Barassi Line

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The "Barassi Line", as proposed by Ian Turner in 1978. The red line divides the regions where Australian rules football (in yellow) and rugby league football (in green) are the most popular football codes.

The "Barassi Line" is a term which was first used by Ian Turner in his "1978 Ron Barassi Memorial Lecture"[1] to refer to an imagined line in Australia which divides areas where Australian rules football is the dominant winter code of football from those where the rugby football codes, rugby league and rugby union are the most popular. Overall attendance rates, media coverage and participation are heavily skewed in favour of each sport in its traditional areas and against the sport from the opposite side of the line.[2]

Despite Australia's relatively homogeneous culture, the dichotomy existing in the country's sporting culture as represented by the line has endured since the founding of Australian rules football in the 1850s. Australian rules football is the most popular football code played to the west and south of the line, with centres in Melbourne, Adelaide and Perth, while rugby league and rugby union are more popular on the other side, with centres in Sydney, Canberra and Brisbane. Coincidentally, each side represents roughly half of the Australian population, due to the concentration of population on the east coast.

At the time the term was first used, there were no professional teams or leagues located on each code's opposite side of the line. However, in the years since, the Australian Football League (AFL) in Australian rules football and the National Rugby League (NRL) in rugby league have expanded their domestic competitions to include teams from both sides of the line. In addition, the multinational body SANZAR, which organises the Super Rugby competition in rugby union, has expanded its Australian presence on the opposite side of the line.

The line runs from the Northern Territory-Queensland border, south through Birdsville, Queensland, through southern New South Wales north of the Riverina, through Canberra and on to the Pacific Ocean at Cape Howe on the border of New South Wales and Victoria. The exact location of the division may be disputed and the stylised straight line is not particularly accurate in representing the division. No areas of Queensland favour Australian rules football over rugby league and, in the Riverina area in southern New South Wales, both codes vie for dominance. In the Canberra area, there is one professional team playing rugby union, the Brumbies, and one rugby league team, the Canberra Raiders, whereas there is no AFL side in Canberra, and only a few matches are played there each year, even though many Australian rules football teams compete in Canberra at levels lower than the AFL.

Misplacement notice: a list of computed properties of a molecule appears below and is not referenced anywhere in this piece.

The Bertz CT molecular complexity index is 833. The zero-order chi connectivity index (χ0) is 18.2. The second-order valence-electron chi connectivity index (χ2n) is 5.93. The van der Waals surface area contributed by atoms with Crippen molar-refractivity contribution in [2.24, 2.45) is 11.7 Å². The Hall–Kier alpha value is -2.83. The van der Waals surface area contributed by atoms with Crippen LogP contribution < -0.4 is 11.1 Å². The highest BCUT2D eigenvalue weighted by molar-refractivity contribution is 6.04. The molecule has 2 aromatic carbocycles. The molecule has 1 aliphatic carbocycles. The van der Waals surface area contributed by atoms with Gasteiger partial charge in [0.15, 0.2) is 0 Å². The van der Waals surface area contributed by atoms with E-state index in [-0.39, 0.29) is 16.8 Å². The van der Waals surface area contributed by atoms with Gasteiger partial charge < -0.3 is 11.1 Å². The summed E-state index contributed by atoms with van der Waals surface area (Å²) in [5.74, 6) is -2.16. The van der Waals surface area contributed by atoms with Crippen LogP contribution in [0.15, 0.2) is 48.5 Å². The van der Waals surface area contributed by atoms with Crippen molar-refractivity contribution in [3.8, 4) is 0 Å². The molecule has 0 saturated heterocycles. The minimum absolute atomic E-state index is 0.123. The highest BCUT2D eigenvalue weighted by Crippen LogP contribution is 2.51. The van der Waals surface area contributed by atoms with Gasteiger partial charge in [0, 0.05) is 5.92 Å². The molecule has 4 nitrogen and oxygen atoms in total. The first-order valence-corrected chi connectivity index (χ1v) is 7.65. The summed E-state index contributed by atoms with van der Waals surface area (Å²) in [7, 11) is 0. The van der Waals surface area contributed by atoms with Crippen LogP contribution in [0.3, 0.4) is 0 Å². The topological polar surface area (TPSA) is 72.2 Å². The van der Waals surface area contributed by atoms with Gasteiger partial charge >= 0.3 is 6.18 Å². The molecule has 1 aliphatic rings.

Other major team sports in Australia, such as cricket, basketball, netball, field hockey and soccer have less variation in their popularity by location.[3]

Origin[edit]

The Ron Barassi Memorial Lecture was a series of lectures given between 1966 and 1978 by Ian Turner, a professor of history at Monash University, that were named after Ron Barassi, Sr..[4] Barassi played a number of Australian rules football games for Melbourne in the Victorian Football League (VFL) before enlisting to fight in World War II and subsequently dying from shrapnel wounds.

The Barassi Line itself was named after Ron Barassi, Jr., the former Barassi's son. Barassi Jr. was a star player for Melbourne and Carlton and a premiership-winning coach with Carlton and North Melbourne. He believed in spreading the code of Australian rules football around the nation with an evangelical zeal, and became coach and major supporter of the relocated Sydney Swans. He foresaw a time when Australian rules football clubs from around Australia, including up to four from New South Wales and Queensland, would play in a national football league with only a handful of them based in Melbourne, but his prognostications were largely ridiculed at the time.[5]

Primarily due to the distances involved, the leagues of Australian rules football and rugby league were based around city competitions, not inter-city national leagues as is the case in most countries. Each major city had one league as the highest profile with the greatest interest and attendance. In Sydney and Brisbane, the most followed competitions were rugby league's New South Wales Rugby Football League and Brisbane Rugby League premiership. In Melbourne, Adelaide, Perth and Darwin, the Australian rules football leagues of the Victorian Football League, South Australian National Football League, West Australian Football League and Northern Territory Football League respectively were the most popular. Tasmania had three separate leagues; the Tasmanian Australian National Football League, Northern Tasmanian Football Association and North West Football Union. In most cities, the non-dominant sport had amateur leagues that operated for many years.